Best of Philly Spotlight: The Veda Den’s Nicoli Sinclair on How to Meditate Without Getting Bored

If your meditation routine is starting to seem stale, try these tips from our winner for Best Meditation Studio.

meditation tips veda den

Meditation tips from our Best of Philly winner / Illustrations by Kevin Whipple

Meditation shouldn’t feel like a chore, a forced practice, or an escape from boredom. If your meditation routine is starting to seem stale, try these tips from Nicoli Sinclair, founder of the Veda Den, our Best of Philly winner for Best Meditation Studio. The Veda Den runs workshops and mini retreats in various techniques — like guided meditation, yogic breathing, and primordial sound meditation, an ancient tradition that incorporates personal mantras — plus teacher trainings to help you deepen your practice.

1. Remember why you started. 

“A swami once told me that one of his students began to complain his meditation wasn’t working,” Sinclair says. “The swami told the student to go back to his normal life, and the student replied,  ‘No, I can’t go back there!’” Sinclair shares this anecdote to remind us that meditation is a practice, not a destination — especially in the moments you feel distracted.

2. Make it routine.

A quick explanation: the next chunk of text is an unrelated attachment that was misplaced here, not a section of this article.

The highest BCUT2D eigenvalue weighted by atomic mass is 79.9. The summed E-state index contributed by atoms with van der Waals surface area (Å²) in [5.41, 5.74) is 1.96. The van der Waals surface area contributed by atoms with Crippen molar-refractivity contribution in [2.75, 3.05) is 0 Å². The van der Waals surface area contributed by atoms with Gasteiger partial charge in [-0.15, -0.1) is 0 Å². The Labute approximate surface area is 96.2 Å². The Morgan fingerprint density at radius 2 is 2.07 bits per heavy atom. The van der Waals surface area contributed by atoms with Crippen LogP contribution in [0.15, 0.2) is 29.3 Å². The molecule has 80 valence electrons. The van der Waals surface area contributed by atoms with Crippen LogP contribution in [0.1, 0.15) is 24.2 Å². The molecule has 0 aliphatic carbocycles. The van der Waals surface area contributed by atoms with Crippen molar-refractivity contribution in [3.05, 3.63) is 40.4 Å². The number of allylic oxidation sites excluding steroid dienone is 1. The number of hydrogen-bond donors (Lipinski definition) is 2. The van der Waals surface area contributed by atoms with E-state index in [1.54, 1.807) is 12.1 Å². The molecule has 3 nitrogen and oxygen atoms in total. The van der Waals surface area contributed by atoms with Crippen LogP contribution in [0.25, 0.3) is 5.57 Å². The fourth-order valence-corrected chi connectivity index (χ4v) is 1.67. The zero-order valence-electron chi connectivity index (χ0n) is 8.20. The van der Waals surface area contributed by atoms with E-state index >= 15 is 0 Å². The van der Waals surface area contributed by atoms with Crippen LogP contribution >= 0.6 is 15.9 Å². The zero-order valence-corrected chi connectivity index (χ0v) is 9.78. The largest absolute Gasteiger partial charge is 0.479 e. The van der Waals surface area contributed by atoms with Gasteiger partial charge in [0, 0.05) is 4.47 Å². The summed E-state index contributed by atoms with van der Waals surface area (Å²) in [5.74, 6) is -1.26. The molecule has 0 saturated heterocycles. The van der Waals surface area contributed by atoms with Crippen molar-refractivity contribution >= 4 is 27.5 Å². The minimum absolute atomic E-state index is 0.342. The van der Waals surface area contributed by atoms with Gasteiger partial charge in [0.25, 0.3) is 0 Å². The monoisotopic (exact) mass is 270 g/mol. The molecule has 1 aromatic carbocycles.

When an activity feels like part of your daily regimen — like brushing your teeth, checking your emails or exercising — you’re more likely to keep at it. Similarly, Sinclair says, if you make meditation an everyday habit, it can be easier to do.

3. Prepare properly.

Sinclair suggests the intention-setting technique called sankalpa. You can gear yours toward acknowledging that your mind might wander elsewhere. She offers this sankalpa as an example: “Mind, I know you want to do XYZ, but right now, I am going to devote myself to this meditation. If you still have your wants after the meditation, I’ll give them to you.”

4. Try a different approach. 

Sinclair reminds us that meditation isn’t one-style-fits-all — one person might do well with silent meditation, where another may find success with guided meditation. (She says her go-to is mantra-based.) Before committing to a technique, she recommends trying a few and seeing what resonates with you.

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Published in the August 2023 issue of Philadelphia magazine.